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Deja Vu

February 4, 2013

Lips That Touch Liquor


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2013: The decommissioned Brooklyn Navy Yard is now home to the first legal distillery opened in New York City since the start of Prohibition. Kings County Distillery, a producer of artisanal moonshine and bourbon, hopes to spark a new interest in locally made liquor. The New York Times reports:

Soon the stills could be producing 30 gallons of whiskey a day, to be bottled in flasks and sold as moonshine or aged upstairs in charred oak barrels to make bourbon. They represent a wholesale upgrade from the little metal contraption that Colin Spoelman was using to make moonshine illegally in his Williamsburg apartment just a few years ago.

Back then, said Mr. Spoelman, a Kentucky native, he “worried about getting caught.” Now, he and his two partners in Kings County Distillery are at the forefront of a wave of small-batch brewing of spirits in the city, particularly in Brooklyn.

Already, eight businesses in Brooklyn and the Bronx, with names like Breuckelen Distilling and Van Brunt Stillhouse, have obtained licenses to operate distilleries. They are among about 30 small distillers in the state who have taken advantage of a 2007 law that allowed them to operate. Late last year, Gov. Andrew M. Cuomo signed a bill that will let them sell their wares at farmers’ markets starting this spring.

1864: The area around the Navy Yard wasn’t always so welcoming to liquor start-ups. A series of raids on whiskey distillers in the mid-1860s caused regular skirmishes between locals and military officials. Walt Whitman’s Brooklyn Daily Eagle recounted one such incident:

Some days ago a raid was made in a certain portion of the Fifth Ward, where it is said a combination exists in order to protect its members in the illegal distillation of whiskey. The raid was planned with every dramatic accessory. The strategic collector was as silent as Grant as to his plans. At the appointed time a company of marines, ready for action, filed into the Fifth Ward from the Navy Yard. Women and children lined the windows and the housetops to take observation, and to ascertain if possible the reason for this sudden apparition of a “grim visaged war”.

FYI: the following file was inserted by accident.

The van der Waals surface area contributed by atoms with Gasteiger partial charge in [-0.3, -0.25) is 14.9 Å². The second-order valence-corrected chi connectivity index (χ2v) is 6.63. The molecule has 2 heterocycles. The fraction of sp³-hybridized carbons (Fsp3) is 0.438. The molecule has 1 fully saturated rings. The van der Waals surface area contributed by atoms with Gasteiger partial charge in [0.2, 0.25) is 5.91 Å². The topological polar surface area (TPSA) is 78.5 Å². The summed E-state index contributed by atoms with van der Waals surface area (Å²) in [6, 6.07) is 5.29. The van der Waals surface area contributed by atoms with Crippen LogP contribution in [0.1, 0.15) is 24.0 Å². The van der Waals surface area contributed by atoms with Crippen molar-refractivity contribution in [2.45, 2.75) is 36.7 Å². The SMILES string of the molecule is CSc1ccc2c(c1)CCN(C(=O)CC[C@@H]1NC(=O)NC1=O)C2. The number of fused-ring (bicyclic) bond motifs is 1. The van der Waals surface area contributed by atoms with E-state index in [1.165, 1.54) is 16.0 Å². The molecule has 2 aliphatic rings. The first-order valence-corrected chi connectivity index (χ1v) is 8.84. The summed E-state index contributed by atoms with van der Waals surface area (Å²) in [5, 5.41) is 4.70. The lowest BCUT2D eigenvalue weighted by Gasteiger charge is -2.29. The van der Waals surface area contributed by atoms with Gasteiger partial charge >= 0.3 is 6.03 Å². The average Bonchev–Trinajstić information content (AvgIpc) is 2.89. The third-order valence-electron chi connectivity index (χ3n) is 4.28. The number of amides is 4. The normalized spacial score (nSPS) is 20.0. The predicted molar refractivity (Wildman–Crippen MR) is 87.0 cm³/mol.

Terrible discoveries were made. In one place it was alleged “mash” was found, and in several houses illicit distilleries would have been discovered if their owners had not made away with them, like so many saucepans.

The women, seeing that their assailants began to waver, assumed the offensive and as alleged flung missiles at the unlucky marines. Finally one disgusted marine, it seems, succeeded in swallowing more whiskey than the whole party found in the stills, and on his own account and risk he made an onslaught on the astonished multitude which had assembled to see what the row was about. The belligerent marine was captured. The force was withdrawn, to the relief of all, for if one bayonet thrust had been given there is no telling what the consequences would have been.

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Lewis H. Lapham is Editor of Lapham's Quarterly. He also serves as editor emeritus and national correspondent for Harper's magazine.
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